Coronavirus Aid, Relief, and Economic Secuirty Act: SBA Loans
On March 27, 2020, President Trump signed the Coronavirus Aid, Relief, and Economic Security (CARES) Act, a nearly $2 trillion economic stimulus package. There are a number of provisions that impact small and medium-sized businesses.
Expanded Eligibility for Economic Injury Disaster Loans
The CARES Act expands the Economic Injury Disaster Loan (EIDL) Program, providing longer term loans with favorable borrowing terms, to cover the period of January 31, 2020 to December 31, 2020.
In addition to current eligible entities, the following may also receive EIDLs:
- Businesses with 500 or fewer employees
- Cooperatives with 500 or fewer employees;
- Employee Stock Ownership Plans with 500 or fewer employees; and
- Sole proprietorships and independent contractors.
The maximum loan amount is $2 million. Loan amounts are determined based on a company’s actual economic injury and financial need.
The EIDL Program offers loans at:
- 3.75% fixed interest rate on loans to for-profit companies;
- 2.75% fixed interest rate on loans to non-profit companies; and
- Up to 30-year term and amortization to be determined on a case-by-case basis.
EIDLs may be used to meet financial obligations and operating expenses that the borrower would otherwise have been able to meet had the disaster not occurred.
Borrowers seeking an immediate influx of funds may receive an emergency advance of $10,000 within 3 days after applying for an EIDL grant. Even if the EIDL grant application is denied, the borrower is not required to repay the advance. Emergency advance funds may be use for:
- Payroll costs;
- Mortgage or rent payments;
- Increased material costs; or
- Repaying obligations that cannot be met due to revenue losses.
The CARES Act waives the requirement that:
- The borrower provide a personal guarantee for loans up to $200,000;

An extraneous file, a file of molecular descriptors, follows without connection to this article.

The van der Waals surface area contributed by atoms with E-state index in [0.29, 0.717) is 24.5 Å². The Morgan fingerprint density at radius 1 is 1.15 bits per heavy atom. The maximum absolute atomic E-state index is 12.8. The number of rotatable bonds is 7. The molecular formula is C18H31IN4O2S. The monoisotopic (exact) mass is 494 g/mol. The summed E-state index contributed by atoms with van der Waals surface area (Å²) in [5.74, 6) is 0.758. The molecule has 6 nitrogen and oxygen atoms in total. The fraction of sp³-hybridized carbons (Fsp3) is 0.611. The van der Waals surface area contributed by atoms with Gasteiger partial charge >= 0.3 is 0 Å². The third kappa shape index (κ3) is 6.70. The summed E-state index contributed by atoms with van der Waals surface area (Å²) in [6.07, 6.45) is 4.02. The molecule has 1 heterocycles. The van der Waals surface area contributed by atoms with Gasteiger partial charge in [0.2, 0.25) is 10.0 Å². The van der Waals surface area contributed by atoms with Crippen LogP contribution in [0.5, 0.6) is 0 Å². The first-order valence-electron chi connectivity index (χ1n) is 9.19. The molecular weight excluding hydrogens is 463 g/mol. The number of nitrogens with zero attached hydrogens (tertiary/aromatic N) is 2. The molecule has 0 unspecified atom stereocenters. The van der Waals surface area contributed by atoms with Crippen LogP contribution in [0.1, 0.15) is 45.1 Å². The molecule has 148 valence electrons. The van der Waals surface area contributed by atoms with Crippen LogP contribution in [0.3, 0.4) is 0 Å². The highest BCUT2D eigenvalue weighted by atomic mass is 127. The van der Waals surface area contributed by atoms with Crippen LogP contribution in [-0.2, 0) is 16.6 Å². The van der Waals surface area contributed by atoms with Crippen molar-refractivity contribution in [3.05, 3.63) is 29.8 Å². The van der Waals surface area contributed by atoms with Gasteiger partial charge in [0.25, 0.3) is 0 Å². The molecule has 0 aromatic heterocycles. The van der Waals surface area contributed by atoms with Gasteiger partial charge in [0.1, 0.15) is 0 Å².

- The borrower be unable to obtain credit elsewhere; and
- The business be in operation for one year before the disaster.
Paycheck Protection Program
The CARES Act expands the ability to obtain loans under the Small Business Act (SBA) by amending the SBA’s Paycheck Protection Program. To be eligible for a loan under the Program, a business or non-profit must:
- Have been operational as of February 15, 2020.
- Have paid salaries and payroll taxes to employees or independent contractors.
- Have 500 or fewer employees.
Businesses in the hospitality and food service sector with more than one physical location and fewer than 500 employees per location may also be eligible to receive a loan. In addition, sole proprietors, independent contractors, and other self-employed individuals are eligible for loans.
The maximum loan amount under the Program is $10 million. Borrowers may obtain a loan totaling the lesser of:
- $10 million;
- 2.5 times the average total monthly payroll costs incurred in the preceding year, plus any outstanding loan amounts made under the EIDL Program between January 31, 2020 and the date on which the loan may be refinanced as part of the new Program; or
- For businesses that were not in existence during the period from February 15, 2019 to June 30, 2019, 2.5 times the average total monthly payroll payments from January 1, 2020 to February 29, 2020, plus any outstanding loan amounts made under the EIDL Program between January 31, 2020 and the date on which the loan may be refinanced as part of the new Program.
The maximum term of a loan under the Program is 10 years and the interest rate may not exceed 4%. Moreover, interest payments areq deferred for 1 year.
The permitted uses of loan proceeds have been expanded to include:
- Payroll support (including salary, wages, and commissions);
- Mortgage or rent payments;
- Group healthcare benefits (including paid sick, family, or medical leave); and
- Servicing existing debt.
Borrowers are eligible for loan forgiveness equal to the amount spent during an 8-week period after the origination date of the loan for:
- Interest payments on any mortgage incurred before February 15, 2020;
- Rent on any lease in force before February 15, 2020;
- Utilities for which service began before February 15, 2020; and
- Payroll costs.
The amount of loan forgiveness is reduced in proportion to any reduction in retained employees compared to the previous year and to a reduction in pay of any employee beyond 25% of the previous year’s compensation.
The Program increases the SBA guarantee to 100% through December 31, 2020, at which time guarantee percentages will return to 75% for loans exceeding $150,000 and 85% for loans equal or less than $150,000. Upfront and annual servicing fees and prepayment penalties are temporarily waived. Moreover, loans do not require or permit collateral or personal guarantees.
Existing Debt Relief
The CARES Act also provides existing borrowers with 6 months relief from SBA loan payments for principal, interest, and fees. Banks may also extend the duration of existing loans.
Do you have a legal question regarding the CARES Act or any business inquiries? Give Parker Daniels Kibort a call at 612.355.4100.